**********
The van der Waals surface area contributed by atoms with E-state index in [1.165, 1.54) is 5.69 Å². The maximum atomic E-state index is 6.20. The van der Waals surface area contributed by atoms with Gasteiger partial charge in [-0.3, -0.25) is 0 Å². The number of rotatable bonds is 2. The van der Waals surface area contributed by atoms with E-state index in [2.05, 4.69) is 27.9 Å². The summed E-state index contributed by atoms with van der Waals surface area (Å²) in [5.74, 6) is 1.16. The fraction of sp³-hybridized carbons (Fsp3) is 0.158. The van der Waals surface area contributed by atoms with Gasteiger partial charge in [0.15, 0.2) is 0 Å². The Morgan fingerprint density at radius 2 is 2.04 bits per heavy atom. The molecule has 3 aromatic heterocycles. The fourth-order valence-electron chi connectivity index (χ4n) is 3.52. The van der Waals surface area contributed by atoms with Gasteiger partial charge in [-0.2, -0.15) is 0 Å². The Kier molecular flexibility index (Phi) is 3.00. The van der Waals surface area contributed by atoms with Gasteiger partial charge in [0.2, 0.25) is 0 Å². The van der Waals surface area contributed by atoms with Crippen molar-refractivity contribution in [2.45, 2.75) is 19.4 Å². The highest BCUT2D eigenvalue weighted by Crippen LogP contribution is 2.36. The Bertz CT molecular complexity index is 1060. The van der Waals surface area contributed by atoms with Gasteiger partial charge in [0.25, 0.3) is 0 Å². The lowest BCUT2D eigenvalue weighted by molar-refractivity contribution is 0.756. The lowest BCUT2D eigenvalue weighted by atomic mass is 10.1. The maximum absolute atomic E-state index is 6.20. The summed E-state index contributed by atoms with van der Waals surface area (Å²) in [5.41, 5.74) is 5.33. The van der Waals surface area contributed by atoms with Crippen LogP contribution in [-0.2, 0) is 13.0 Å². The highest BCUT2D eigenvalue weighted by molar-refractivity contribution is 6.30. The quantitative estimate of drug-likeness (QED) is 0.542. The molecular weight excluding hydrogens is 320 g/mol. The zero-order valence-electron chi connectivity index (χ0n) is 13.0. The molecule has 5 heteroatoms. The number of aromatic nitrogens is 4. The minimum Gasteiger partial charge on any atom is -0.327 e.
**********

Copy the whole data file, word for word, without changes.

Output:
The van der Waals surface area contributed by atoms with E-state index in [1.165, 1.54) is 5.69 Å². The maximum atomic E-state index is 6.20. The van der Waals surface area contributed by atoms with Gasteiger partial charge in [-0.3, -0.25) is 0 Å². The number of rotatable bonds is 2. The van der Waals surface area contributed by atoms with E-state index in [2.05, 4.69) is 27.9 Å². The summed E-state index contributed by atoms with van der Waals surface area (Å²) in [5.74, 6) is 1.16. The fraction of sp³-hybridized carbons (Fsp3) is 0.158. The van der Waals surface area contributed by atoms with Gasteiger partial charge in [0.15, 0.2) is 0 Å². The Morgan fingerprint density at radius 2 is 2.04 bits per heavy atom. The molecule has 3 aromatic heterocycles. The fourth-order valence-electron chi connectivity index (χ4n) is 3.52. The van der Waals surface area contributed by atoms with Gasteiger partial charge in [-0.2, -0.15) is 0 Å². The Kier molecular flexibility index (Phi) is 3.00. The van der Waals surface area contributed by atoms with Gasteiger partial charge in [0.2, 0.25) is 0 Å². The van der Waals surface area contributed by atoms with Crippen molar-refractivity contribution in [2.45, 2.75) is 19.4 Å². The highest BCUT2D eigenvalue weighted by Crippen LogP contribution is 2.36. The Bertz CT molecular complexity index is 1060. The van der Waals surface area contributed by atoms with Gasteiger partial charge in [0.25, 0.3) is 0 Å². The lowest BCUT2D eigenvalue weighted by molar-refractivity contribution is 0.756. The lowest BCUT2D eigenvalue weighted by atomic mass is 10.1. The maximum absolute atomic E-state index is 6.20. The summed E-state index contributed by atoms with van der Waals surface area (Å²) in [5.41, 5.74) is 5.33. The van der Waals surface area contributed by atoms with Crippen LogP contribution in [-0.2, 0) is 13.0 Å². The highest BCUT2D eigenvalue weighted by molar-refractivity contribution is 6.30. The quantitative estimate of drug-likeness (QED) is 0.542. The molecular weight excluding hydrogens is 320 g/mol. The zero-order valence-electron chi connectivity index (χ0n) is 13.0. The molecule has 5 heteroatoms. The number of aromatic nitrogens is 4. The minimum Gasteiger partial charge on any atom is -0.327 e.